25 March 2014
The first satellite of Europe’s Copernicus programme is set for launch from Europe’s Spaceport in French Guiana on 3 April at 21:02 GMT (23:02 CEST). Media representatives are invited to follow the launch online or attend the main launch event at ESA’s ESOC operations centre in Darmstadt, Germany.
The Sentinels, a new fleet of ESA satellites, are poised to deliver the wealth of data and imagery that are central to the EU’s Copernicus programme.
By offering a set of key information services for a broad range of applications, this global monitoring programme is a step change in the way we manage our environment, understand and tackle the effects of climate change, and safeguard everyday lives.
The first in the series, Sentinel-1A, carries an advanced radar to provide an all-weather, day-and-night supply of imagery of Earth’s surface.
As a future constellation of two satellites (Sentinel-1A and -1B), the mission will scan every place on Earth every six days and will transmit data to ground stations around the world for rapid dissemination.
The mission will benefit numerous services. For example, services that relate to the monitoring of Arctic sea-ice extent, routine sea-ice mapping, surveillance of the marine environment, including oil-spill monitoring and ship detection for maritime security, monitoring land surface for motion risks, mapping for forest, water and soil management, and mapping to support humanitarian aid and crisis situations.
Sentinel-1 is the result of close collaboration between ESA, the European Commission, industry, service providers and data users. Designed and built by a consortium of around 60 companies led by Thales Alenia Space and Airbus Defence and Space, it is an outstanding example of Europe’s technological excellence.
For the latest news and information on this mission, visit www.esa.int/Sentinel-1
In cooperation with Arianespace, ESA TV will provide broadcasters with live satellite relay or live videostream of the launch. Details at: http://esatv.esa.int/Television
Several articles are also available explaining Sentinel, the mission and the technology. Find them at: http://www.esa.int/spaceinvideos/Sets/Sentinel-1_video_gallery or at: http://esatv.esa.int/Television
The latest high-resolution still images of Sentinel-1 can be found at:
- Multi-Media Gallery:
- ESA’s Photo Library for Professionals:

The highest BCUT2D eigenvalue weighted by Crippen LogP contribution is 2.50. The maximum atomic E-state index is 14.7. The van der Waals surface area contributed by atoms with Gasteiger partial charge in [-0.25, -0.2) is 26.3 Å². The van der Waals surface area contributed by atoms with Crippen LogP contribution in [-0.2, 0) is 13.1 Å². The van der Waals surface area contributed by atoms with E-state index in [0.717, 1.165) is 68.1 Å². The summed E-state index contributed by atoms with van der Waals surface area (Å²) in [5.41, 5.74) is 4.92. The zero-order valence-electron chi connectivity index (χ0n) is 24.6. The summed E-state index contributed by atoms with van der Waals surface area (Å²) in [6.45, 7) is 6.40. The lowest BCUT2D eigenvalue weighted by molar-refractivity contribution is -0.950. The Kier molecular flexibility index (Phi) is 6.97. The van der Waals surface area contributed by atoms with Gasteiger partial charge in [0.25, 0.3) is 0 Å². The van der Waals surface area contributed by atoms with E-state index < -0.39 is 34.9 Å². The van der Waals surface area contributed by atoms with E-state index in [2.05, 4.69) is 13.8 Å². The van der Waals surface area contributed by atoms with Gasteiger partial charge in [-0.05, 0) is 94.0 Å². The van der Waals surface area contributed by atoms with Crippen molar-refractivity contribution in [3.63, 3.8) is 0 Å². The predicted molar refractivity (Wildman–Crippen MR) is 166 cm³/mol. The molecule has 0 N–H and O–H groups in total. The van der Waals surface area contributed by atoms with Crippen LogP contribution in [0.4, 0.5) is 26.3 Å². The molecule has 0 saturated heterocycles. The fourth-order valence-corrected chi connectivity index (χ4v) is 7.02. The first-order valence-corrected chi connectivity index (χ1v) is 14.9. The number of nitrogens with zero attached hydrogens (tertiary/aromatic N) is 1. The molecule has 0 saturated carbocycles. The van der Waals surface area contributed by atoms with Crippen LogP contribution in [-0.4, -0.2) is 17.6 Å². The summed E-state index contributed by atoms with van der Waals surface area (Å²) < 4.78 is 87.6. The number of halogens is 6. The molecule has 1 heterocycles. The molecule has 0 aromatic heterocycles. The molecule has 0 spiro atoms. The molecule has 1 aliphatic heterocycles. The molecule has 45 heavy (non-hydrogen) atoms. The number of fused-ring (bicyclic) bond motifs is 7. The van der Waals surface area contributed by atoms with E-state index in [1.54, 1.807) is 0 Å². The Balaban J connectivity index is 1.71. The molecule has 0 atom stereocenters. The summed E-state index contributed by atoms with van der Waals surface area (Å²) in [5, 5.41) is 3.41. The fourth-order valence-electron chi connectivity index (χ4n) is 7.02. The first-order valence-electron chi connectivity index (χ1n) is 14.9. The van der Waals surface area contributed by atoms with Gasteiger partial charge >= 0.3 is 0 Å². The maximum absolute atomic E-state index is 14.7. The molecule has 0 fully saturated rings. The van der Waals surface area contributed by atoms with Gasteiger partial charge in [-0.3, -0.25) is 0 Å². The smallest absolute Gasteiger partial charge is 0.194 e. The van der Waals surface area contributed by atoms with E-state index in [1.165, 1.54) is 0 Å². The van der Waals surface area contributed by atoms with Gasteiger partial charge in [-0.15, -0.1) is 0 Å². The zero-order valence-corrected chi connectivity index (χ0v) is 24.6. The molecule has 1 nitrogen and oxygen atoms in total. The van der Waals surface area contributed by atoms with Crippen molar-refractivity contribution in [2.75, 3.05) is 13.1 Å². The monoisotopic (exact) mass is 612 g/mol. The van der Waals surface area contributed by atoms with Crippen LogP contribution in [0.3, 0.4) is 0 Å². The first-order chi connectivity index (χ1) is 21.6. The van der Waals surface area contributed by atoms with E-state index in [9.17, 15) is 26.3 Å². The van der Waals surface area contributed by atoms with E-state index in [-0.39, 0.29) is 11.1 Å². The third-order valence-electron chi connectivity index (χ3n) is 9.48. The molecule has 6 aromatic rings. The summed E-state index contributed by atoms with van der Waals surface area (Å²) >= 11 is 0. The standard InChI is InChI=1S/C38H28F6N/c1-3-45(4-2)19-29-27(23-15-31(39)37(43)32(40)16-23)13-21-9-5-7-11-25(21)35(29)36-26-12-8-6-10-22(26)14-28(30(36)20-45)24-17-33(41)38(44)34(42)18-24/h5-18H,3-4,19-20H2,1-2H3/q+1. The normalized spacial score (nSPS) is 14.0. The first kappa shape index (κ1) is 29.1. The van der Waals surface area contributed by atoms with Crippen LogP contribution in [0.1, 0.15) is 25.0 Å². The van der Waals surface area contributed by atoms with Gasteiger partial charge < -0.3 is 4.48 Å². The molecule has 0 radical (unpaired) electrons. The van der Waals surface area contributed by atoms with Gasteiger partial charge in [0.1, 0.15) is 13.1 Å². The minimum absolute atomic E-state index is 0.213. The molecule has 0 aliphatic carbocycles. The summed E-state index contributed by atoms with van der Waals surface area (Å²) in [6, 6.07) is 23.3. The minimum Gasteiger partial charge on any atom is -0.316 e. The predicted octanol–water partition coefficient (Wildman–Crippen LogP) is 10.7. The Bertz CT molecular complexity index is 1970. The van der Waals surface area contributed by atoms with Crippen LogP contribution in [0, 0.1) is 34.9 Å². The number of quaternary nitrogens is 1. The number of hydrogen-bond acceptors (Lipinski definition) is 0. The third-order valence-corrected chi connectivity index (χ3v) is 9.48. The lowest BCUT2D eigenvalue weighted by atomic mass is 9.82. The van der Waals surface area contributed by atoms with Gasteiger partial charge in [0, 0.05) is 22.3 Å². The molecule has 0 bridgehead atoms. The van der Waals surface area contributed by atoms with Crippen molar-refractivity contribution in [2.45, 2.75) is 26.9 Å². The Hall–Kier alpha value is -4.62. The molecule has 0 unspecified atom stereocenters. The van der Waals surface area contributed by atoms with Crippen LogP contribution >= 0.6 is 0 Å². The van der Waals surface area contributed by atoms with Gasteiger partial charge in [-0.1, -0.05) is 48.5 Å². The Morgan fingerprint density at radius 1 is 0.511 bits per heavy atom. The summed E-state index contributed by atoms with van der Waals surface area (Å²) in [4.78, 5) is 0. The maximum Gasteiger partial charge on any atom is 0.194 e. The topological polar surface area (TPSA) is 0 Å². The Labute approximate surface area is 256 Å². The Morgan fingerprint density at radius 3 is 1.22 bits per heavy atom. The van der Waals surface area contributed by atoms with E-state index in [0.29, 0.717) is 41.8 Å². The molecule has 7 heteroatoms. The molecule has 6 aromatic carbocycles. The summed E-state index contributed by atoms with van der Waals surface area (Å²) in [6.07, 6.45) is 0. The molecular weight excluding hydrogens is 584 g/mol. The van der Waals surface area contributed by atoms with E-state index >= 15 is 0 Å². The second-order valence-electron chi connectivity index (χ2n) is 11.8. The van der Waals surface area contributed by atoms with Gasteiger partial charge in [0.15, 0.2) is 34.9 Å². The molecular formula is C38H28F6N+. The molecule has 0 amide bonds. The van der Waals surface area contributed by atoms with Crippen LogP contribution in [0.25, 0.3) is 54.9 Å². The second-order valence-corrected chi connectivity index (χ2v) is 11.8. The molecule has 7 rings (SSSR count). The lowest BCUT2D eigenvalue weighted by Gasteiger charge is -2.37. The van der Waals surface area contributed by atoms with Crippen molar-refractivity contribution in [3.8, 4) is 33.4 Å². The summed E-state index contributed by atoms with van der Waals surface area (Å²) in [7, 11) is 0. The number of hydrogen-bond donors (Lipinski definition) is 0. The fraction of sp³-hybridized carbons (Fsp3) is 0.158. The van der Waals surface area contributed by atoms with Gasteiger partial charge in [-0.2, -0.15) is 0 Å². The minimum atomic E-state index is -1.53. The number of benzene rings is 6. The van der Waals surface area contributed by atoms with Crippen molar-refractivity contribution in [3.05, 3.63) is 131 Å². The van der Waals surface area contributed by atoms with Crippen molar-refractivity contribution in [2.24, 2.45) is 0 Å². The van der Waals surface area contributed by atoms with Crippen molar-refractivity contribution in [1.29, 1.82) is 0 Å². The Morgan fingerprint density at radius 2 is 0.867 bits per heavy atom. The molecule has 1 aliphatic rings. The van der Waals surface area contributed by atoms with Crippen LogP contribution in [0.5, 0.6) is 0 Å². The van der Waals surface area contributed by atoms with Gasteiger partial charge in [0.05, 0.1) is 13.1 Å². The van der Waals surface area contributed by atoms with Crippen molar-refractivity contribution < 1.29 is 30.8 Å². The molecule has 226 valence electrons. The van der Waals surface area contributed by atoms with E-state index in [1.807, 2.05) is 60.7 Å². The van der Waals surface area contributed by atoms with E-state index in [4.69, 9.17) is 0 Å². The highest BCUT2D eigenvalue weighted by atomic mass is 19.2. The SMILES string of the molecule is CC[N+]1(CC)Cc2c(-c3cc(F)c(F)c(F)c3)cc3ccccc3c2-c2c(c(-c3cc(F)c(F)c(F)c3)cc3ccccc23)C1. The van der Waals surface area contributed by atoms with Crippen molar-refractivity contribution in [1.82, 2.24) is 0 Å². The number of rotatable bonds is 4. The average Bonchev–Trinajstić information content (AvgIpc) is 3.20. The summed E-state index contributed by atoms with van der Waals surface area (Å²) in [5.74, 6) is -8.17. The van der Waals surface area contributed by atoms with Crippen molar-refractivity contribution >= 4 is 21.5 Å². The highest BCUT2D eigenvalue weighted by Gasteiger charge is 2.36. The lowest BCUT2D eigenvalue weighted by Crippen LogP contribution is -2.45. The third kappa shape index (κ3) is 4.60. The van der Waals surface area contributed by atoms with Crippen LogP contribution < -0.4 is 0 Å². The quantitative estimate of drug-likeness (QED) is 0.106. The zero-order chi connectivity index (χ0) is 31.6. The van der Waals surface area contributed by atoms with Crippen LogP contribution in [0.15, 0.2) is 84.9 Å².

Media image queries can be directed to email@example.com
Launch event at ESOC operations centre
Doors open at 20:00 CEST. After refreshments and a light buffet, ESA managers, representatives from the European Commission and the German Federal Ministry for Economic Affairs and Energy will, together with experts on the socio-economic impact of Copernicus, prepare for the launch.
Media should register by 28 March at: http://www.esa.int/sentinel-1a-launch
Any last-minute change in the launch date will be announced as a recorded message at +49 (0)6151 90 2609, on our website at: www.esa.int/Sentinel-1 and via Twitter @ESA_EO
About the European Space Agency
The European Space Agency (ESA) is Europe’s gateway to space. It is an intergovernmental organisation, created in 1975, with the mission to shape the development of Europe’s space capability and ensure that investment in space delivers benefits to the citizens of Europe and the world.
ESA has 20 Member States: Austria, Belgium, the Czech Republic, Den-mark, Finland, France, Germany, Greece, Ireland, Italy, Luxembourg, the Netherlands, Norway, Poland, Portugal, Romania, Spain, Sweden, Switzerland and the United Kingdom, of whom 18 are Member States of the EU.
ESA has Cooperation Agreements with eight other Member States of the EU. Canada takes part in some ESA programmes under a Cooperation Agreement.
ESA is also working with the EU on implementing the Galileo and Copernicus programmes.
By coordinating the financial and intellectual resources of its members, ESA can undertake programmes and activities far beyond the scope of any single European country.
ESA develops the launchers, spacecraft and ground facilities needed to keep Europe at the forefront of global space activities.
Today, it launches satellites for Earth observation, navigation, telecommunications and astronomy, sends probes to the far reaches of the Solar System and cooperates in the human exploration of space.For further information: